Think of Goa and the mind instantly conjures up images of sinuous streets cutting through emerald-shaded forests, azure beaches and postcard-perfect houses that hearken back to the Indo-Portuguese era.
However, what we oftentimes overlook is that the "sunshine state" harbors myriad other cultural wonders, one of which is the humble Kunbi sari.
Touted to be the oldest weave of the state, the sari is said to have been the staple garment of women of the Kunbi tribe. The name itself is a portmanteau of words kun, which translates to family, and bi, which means seed. Figuratively, this forms the underlying essence of the textile — in that it is a representation of familial ties and a skill that has lived through generations.
If records are anything to go by, the sari served more purposes than one. It was the chosen cloth of functionality and comfort for the Kunbi women who toiled endlessly in sprawling paddy fields.
What distinguishes the Kunbi weave from its regional counterparts is that it is traditionally worn sans a pallu or a blouse, draped lightly across the waist and fastened only with a front knot on (usually) the right shoulder. The sari is said to have been predominantly dyed in red and its variants, which were believed to have been derived from a wild fruit — known as jafflinchi fala — that grows in the rumbling hills encircling Goa.
Formerly woven by indigenous peoples themselves, this six-yard sari consisted of a sturdy jute-like fiber (also called kapad), which was woven using pit looms, where the yarn underwent processes such as carding (careful selection of the fiber) and reeding (checking of discrepancies in the yarn using a reed, a comb-like part of a loom), among many others. The size of the check varies from community to community, proving how the sari was the driving force behind the socio-cultural mores of the state. The fabric is usually kept coarse (i.e. a yarn count of 20S) but it can be made finer (up to a count of 40S to 60S) depending on the demand, requirement and occasion.
The Kunbi sari may be best-known for its frill-free aesthetic, which features a checked motif throughout (made more endearing by the addition of a relatively shiny border at the bottom) but upon inquiring further, a lesser-known philosophy seems to be governing the design. For one, the color red denotes the buoyancy and vitality that permeates Goa, while the check draws heavily from the creative forces of nature, where both the horizontal and vertical lines embrace each other to form a sacred block of space.* The textile is also believed to be auspicious, and is hence worn to ceremonies as well as cultural and religious events.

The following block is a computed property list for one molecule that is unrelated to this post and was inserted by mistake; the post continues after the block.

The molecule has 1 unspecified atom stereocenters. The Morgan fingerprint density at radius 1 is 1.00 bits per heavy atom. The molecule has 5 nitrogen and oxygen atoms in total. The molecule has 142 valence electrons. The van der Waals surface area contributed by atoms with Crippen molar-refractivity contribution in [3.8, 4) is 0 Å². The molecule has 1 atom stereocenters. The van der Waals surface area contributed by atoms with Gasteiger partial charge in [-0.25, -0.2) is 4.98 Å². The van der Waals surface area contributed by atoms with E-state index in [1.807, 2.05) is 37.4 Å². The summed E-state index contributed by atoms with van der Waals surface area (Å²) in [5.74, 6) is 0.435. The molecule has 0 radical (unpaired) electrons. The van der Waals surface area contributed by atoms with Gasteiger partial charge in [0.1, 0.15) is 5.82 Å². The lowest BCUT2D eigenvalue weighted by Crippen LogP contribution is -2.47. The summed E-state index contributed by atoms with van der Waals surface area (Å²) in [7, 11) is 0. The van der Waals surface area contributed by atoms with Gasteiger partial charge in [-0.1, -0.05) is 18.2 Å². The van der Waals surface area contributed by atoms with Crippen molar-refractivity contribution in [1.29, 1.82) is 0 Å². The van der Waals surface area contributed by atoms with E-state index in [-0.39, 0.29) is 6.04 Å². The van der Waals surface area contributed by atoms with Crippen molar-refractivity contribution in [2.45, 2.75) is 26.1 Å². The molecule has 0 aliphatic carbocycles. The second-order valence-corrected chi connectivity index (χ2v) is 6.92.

Over the years, much of the sari’s original glory has been sliding down a steep descent, thanks to unsustainable materials such as artificial silk and synthetic fibers inundating the market. In the 1970s, in the wake of the government’s decision to install power looms, much of the Kunbi weaving began being outsourced to its immediate neighbour, Maharashtra. Due to this, the number of native weavers practicing this art has reduced at a staggering rate.
Some solace, however, can be found today, as torchbearers (Dr. Rohit Phalgaonkar, Vinayak Khedekar, among others) across the realms of research, history and design, are increasingly trying to, quite literally, reinvent the wheel.
Present-day renditions of the Kunbi often stray from the traditional reds to a diversified palette of blues, greys and ivory hues.
For instance, in 2001, at the Wills Lifestyle India Fashion Week, Goan designer Wendell Rodricks took the saris from farm to ramp, where the checks were wider, the colors were muted and the border inset was non-existent, lending the sari a contemporary spin.
Similarly, Goa Adivasi Parampara, an initiative fronted by Phalgaonkar, which is dedicated to the cause of resuscitating the handloom, produce an authentic array of Kunbi weaves, including the Navdurga, Lairaai and Santeri saris.
Handloom trading portal Kai Thari also joined the ranks of the revival efforts when a few years ago it allied itself to a local weaver of the Kunbi sari, in order to breathe life into the gradually waning textile.
This only goes to show one thing – as much undermined as it is celebrated, the Kunbi sari may have been slightly lost in the spirals of time, but its spirit lingers on.
*As noted by eminent textile historian Jasleen Dhamji.